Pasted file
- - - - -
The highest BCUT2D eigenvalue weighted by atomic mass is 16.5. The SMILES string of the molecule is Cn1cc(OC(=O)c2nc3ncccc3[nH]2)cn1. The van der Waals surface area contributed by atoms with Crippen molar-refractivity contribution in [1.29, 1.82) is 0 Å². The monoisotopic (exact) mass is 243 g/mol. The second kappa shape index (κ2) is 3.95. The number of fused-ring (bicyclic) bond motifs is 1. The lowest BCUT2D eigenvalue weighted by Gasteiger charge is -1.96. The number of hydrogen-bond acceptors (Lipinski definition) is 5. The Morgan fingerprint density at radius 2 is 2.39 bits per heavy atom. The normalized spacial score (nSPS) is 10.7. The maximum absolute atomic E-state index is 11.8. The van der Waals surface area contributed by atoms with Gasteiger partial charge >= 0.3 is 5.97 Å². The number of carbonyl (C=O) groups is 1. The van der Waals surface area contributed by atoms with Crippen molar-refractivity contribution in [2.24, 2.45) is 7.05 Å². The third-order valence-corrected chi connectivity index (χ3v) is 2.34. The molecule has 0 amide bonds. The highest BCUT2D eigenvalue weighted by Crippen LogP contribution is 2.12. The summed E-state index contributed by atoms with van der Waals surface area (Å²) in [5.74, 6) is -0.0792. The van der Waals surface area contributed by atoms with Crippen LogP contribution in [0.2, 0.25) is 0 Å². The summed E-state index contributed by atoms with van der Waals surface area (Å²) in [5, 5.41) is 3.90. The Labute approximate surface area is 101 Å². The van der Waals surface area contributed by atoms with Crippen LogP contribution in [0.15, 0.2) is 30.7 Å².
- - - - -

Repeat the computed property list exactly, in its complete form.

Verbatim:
The highest BCUT2D eigenvalue weighted by atomic mass is 16.5. The SMILES string of the molecule is Cn1cc(OC(=O)c2nc3ncccc3[nH]2)cn1. The van der Waals surface area contributed by atoms with Crippen molar-refractivity contribution in [1.29, 1.82) is 0 Å². The monoisotopic (exact) mass is 243 g/mol. The second kappa shape index (κ2) is 3.95. The number of fused-ring (bicyclic) bond motifs is 1. The lowest BCUT2D eigenvalue weighted by Gasteiger charge is -1.96. The number of hydrogen-bond acceptors (Lipinski definition) is 5. The Morgan fingerprint density at radius 2 is 2.39 bits per heavy atom. The normalized spacial score (nSPS) is 10.7. The maximum absolute atomic E-state index is 11.8. The van der Waals surface area contributed by atoms with Gasteiger partial charge >= 0.3 is 5.97 Å². The number of carbonyl (C=O) groups is 1. The van der Waals surface area contributed by atoms with Crippen molar-refractivity contribution in [2.24, 2.45) is 7.05 Å². The third-order valence-corrected chi connectivity index (χ3v) is 2.34. The molecule has 0 amide bonds. The highest BCUT2D eigenvalue weighted by Crippen LogP contribution is 2.12. The summed E-state index contributed by atoms with van der Waals surface area (Å²) in [5.74, 6) is -0.0792. The van der Waals surface area contributed by atoms with Crippen LogP contribution in [0.2, 0.25) is 0 Å². The summed E-state index contributed by atoms with van der Waals surface area (Å²) in [5, 5.41) is 3.90. The Labute approximate surface area is 101 Å². The van der Waals surface area contributed by atoms with Crippen LogP contribution in [0.15, 0.2) is 30.7 Å².